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Key West Seeks Site For Homeless Shelter

Nancy Klingener

On a three-by-five-mile island, finding a site for a homeless shelter is no easy feat.

Almost 700 people in the Keys are homeless, according to the most recent count. Key West is the island chain's largest city and has the largest homeless population.

For the last 10 years, the city has run a shelter that can house up to 140 people. The Keys Overnight Temporary Shelter, or KOTS, is on the property of the Monroe County Sheriff's Office on Stock Island, near the county's main detention center. Though it is on a separate island, that part of Stock Island is part of the municipality of Key West.

A neighboring condo association sued the city in 2011, claiming the shelter had been built without proper permits. A year ago, the city settled that suit by agreeing to move the shelter. But finding a new location has proven tricky.

Mayor Craig Cates and at least two commissioners wanted to move the shelter to city-owned property on the same road as the current location. That land formerly housed the Easter Seals program and is near more city-owned property that the Monroe County Mosquito Control District plans to leave soon.

But another condo association, this one from the Key West Golf Club, opposed the Easter Seals location. On Tuesday evening, a resolution to move KOTS there failed in a 3-3 tie. One potential vote, Commissioner Mark Rossi, was out of town attending the annual Florida-Caribbean Cruise Conference in St. Maarten.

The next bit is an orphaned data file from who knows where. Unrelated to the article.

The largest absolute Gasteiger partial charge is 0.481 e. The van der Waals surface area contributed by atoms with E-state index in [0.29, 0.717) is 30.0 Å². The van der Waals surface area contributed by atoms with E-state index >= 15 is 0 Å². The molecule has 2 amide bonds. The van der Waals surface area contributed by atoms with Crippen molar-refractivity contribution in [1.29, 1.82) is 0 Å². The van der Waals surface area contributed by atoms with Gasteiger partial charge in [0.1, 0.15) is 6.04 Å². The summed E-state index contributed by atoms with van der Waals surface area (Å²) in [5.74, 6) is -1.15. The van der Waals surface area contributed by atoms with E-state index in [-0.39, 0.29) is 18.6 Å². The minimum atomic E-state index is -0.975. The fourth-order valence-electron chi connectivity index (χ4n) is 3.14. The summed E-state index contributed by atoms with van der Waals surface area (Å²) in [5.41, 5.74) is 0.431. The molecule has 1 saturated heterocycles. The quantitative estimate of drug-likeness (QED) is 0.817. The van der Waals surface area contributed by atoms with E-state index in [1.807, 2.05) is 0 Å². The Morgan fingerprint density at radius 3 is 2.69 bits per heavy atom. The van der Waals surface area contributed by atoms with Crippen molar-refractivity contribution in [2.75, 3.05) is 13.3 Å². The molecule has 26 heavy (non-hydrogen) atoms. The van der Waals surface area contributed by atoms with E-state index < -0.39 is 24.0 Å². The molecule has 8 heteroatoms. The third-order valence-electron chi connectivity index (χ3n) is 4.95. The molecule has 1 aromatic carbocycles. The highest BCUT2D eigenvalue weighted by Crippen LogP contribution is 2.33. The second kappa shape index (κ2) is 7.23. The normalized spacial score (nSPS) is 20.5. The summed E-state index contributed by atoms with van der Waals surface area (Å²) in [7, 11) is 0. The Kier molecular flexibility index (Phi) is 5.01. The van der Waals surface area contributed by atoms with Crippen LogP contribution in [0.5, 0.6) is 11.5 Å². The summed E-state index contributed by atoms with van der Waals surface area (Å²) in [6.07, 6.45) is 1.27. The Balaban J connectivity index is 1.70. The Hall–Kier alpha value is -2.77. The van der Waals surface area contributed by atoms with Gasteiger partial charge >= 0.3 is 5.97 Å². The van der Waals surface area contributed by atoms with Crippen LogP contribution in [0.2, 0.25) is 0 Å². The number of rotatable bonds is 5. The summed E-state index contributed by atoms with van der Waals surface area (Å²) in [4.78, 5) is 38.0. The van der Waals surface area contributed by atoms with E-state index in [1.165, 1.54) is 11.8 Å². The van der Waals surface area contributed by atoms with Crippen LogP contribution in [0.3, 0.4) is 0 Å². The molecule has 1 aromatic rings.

Another city-owned property that is on the island of Key West has the support of at least two commissioners and the Florida Keys Outreach Coalition, which provides transitional housing and services for the homeless in Key West.

But a proposal to move the shelter to the city's transit center on Palm Avenue was withdrawn Tuesday, after it was clear that no site proposal would win a majority of votes. After a two-hour discussion with impassioned input from the community, the city is still facing a February deadline for Planning Board approval of a new site.

Some commissioners objected to choosing a site without knowing exactly what services would be provided there. Others said the site must come first, and then the city can start planning a new shelter.

"This is the exact same conversation we've had for the last two years," said Commissioner Teri Johnston.

"Everybody agrees we have to do something," said City Commissioner Jimmy Weekley. "And everybody also says 'not in my backyard.'"